Food banks

The DWP is refusing to refer desperate benefits claimants to food banks, according to the country’s largest operator. The Trussell Trust has claimed that Iain Duncan Smith’s department has “privately reneged” on an agreement for Jobcentres to refer needy claimants using an agreed procedure — and banned the collection key data on food bank use.

After ignorant attempts by a Tory minister to blame increased food bank use on charities, it has emerged that the DWP have dropped the requirement for staff to record the reason for a food bank referral and to provide claimants with vouchers — meaning that food banks cannot assess need at the other end. Conveniently enough, this also reduces the amount of embarrassing statistical data in circulation on food banks.

These revelation fly in the face of a response from David Cameron in PMQs yesterday, who is apparently under the impression that Jobcentres were still referring people — when they haven’t been since April.

“We have done something that the food bank movement had been asking for for years, but that the Labour Government did not grant because they were worried about the public relations — namely, the ability to say to people in Jobcentre Plus who needed help that they could go to a food bank. The Labour Government might not have wanted to do that because it was bad publicity; we did it because it was the right thing.”

The charity’s executive chairman Chris Mould said:

“We’re delighted that David Cameron understands the importance of enabling Jobcentres to refer people in crisis to foodbanks but we are deeply concerned that some people within DWP are doing their best to block the agreement that makes this possible.”

Naturally, austerity architect George Osborne still hasn’t visited one yet.

  1. The Tory MP for the Vale of Glamorgan, Alun Cairns, responding to a steep increase in foodbank sage locally said: “it is sad to hear that so many people are needing to use the foodbank. This will be for a variety of reasons; inability to manage money and to budget, addiction to alcohol or substance misuse, bullying at home, neglect by the benefit recipient and a range of other reasons. This is why I support the Foodbank initiative to prevent many innocent people being penalised”.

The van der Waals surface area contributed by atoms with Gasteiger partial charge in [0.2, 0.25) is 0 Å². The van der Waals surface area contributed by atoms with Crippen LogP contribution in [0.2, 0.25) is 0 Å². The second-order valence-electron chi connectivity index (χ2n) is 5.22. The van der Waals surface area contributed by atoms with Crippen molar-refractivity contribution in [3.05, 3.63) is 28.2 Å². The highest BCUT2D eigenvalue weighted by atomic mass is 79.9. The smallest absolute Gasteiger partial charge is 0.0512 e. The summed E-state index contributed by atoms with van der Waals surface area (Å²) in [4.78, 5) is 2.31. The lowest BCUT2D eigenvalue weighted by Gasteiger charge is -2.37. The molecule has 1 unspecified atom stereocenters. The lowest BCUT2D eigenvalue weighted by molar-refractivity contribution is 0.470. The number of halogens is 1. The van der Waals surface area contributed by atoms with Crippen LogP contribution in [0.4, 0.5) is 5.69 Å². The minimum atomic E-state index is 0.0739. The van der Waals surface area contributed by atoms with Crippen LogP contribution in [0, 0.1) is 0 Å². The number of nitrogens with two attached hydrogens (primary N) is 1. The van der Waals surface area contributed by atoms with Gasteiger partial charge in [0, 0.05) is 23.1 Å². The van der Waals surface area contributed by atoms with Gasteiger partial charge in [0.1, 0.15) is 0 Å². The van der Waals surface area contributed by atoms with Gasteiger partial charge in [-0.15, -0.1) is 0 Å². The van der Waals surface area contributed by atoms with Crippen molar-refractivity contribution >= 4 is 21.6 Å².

2. Carolyn Westlake says:

    It is not correct to say DWP stopped referring people to Foodbank in April. I am a volunteer in Hertford Foodbank and we have plenty of people sent from the Job Centre.

  3. The use of food banks in the UK is an interesting contrast to the use of food stamps in the US. In the US there is a formalised system whereby if you fall below a certain level of income you are able to draw down assistance from the government for providing food for your family and yourself. In the UK the system is far more less formalised, food banks are operated on a much more charitable model, but with the element that the social security system is allowing or denying people access to them. However, here’s the really big difference; President Obama has poured untold billions of dollars into the welfare system in the US, and has poured even more billions, nay trillions, into the financial system, and the result is that an estimated 15% of the whole American population now depend upon the food stamp system. Yep, in America, the richest country in the world, that has followed a relatively (by their standards anyway) centre-leftist policy, now has to give hand-outs to 15% of its population just to stop them from starving to death. 15%. Roughly one in seven of the whole population of the US needs government help just to stop themselves starving to death. What was it Ben Bradshaw said a couple of months ago on Any Questions? We ought to be following the American example of ‘stimulating the economy’ because the American economy was ‘motoring ahead’. Jeez. I guess he’s hoping that the UK economy gets to the point that 15% of the UK population are using food banks as well.

  4. Whilst the DWP have removed the reason for a referral to a food bank from their ‘voucher’, in West Bromwich (Sandwell) we are still receiving referrals. Like other food banks we keeps statistics of the reasons for all referrals. Any referrals from JC+ now go under the heading of ‘benefit issues’. We will continue to publish the stats on a monthly basis and look forward to any response from JC+

    The %age of referrals we received on a monthly basis for benefit related problems has been between 48-52% of the total received. Categories used are, benefit delays, benefit changes, benefit sanctions and now due to the action of DWP ‘benefit issues’. It will be interesting to see how the DWP spin this!

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